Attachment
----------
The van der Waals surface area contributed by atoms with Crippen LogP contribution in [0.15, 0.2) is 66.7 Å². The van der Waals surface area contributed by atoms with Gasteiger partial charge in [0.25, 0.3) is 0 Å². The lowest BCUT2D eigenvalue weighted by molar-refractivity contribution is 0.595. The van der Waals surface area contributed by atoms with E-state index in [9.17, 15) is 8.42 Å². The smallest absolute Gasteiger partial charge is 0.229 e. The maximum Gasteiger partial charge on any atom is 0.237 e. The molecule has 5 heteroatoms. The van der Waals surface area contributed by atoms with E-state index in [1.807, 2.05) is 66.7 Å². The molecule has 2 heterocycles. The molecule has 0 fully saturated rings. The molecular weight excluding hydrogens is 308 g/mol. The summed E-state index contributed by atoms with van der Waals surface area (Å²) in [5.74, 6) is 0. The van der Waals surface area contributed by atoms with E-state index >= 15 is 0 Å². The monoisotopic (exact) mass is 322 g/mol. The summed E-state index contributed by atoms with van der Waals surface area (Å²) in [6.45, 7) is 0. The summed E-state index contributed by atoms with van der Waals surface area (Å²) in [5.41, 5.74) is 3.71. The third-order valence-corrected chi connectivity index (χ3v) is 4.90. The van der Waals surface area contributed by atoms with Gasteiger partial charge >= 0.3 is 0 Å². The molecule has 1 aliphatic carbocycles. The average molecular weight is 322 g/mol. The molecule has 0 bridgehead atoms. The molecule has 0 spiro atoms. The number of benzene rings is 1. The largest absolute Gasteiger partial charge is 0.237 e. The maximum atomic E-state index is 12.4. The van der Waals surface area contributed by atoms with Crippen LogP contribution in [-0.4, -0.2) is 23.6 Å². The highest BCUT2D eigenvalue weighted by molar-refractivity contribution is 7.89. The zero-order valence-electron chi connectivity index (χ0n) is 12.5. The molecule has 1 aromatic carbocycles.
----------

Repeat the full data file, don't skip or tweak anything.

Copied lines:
The van der Waals surface area contributed by atoms with Crippen LogP contribution in [0.15, 0.2) is 66.7 Å². The van der Waals surface area contributed by atoms with Gasteiger partial charge in [0.25, 0.3) is 0 Å². The lowest BCUT2D eigenvalue weighted by molar-refractivity contribution is 0.595. The van der Waals surface area contributed by atoms with E-state index in [9.17, 15) is 8.42 Å². The smallest absolute Gasteiger partial charge is 0.229 e. The maximum Gasteiger partial charge on any atom is 0.237 e. The molecule has 5 heteroatoms. The van der Waals surface area contributed by atoms with E-state index in [1.807, 2.05) is 66.7 Å². The molecule has 2 heterocycles. The molecule has 0 fully saturated rings. The molecular weight excluding hydrogens is 308 g/mol. The summed E-state index contributed by atoms with van der Waals surface area (Å²) in [5.74, 6) is 0. The van der Waals surface area contributed by atoms with E-state index >= 15 is 0 Å². The monoisotopic (exact) mass is 322 g/mol. The summed E-state index contributed by atoms with van der Waals surface area (Å²) in [6.45, 7) is 0. The summed E-state index contributed by atoms with van der Waals surface area (Å²) in [5.41, 5.74) is 3.71. The third-order valence-corrected chi connectivity index (χ3v) is 4.90. The van der Waals surface area contributed by atoms with Gasteiger partial charge >= 0.3 is 0 Å². The molecule has 1 aliphatic carbocycles. The average molecular weight is 322 g/mol. The molecule has 0 bridgehead atoms. The molecule has 0 spiro atoms. The number of benzene rings is 1. The largest absolute Gasteiger partial charge is 0.237 e. The maximum atomic E-state index is 12.4. The van der Waals surface area contributed by atoms with Crippen LogP contribution in [-0.4, -0.2) is 23.6 Å². The highest BCUT2D eigenvalue weighted by molar-refractivity contribution is 7.89. The zero-order valence-electron chi connectivity index (χ0n) is 12.5. The molecule has 1 aromatic carbocycles.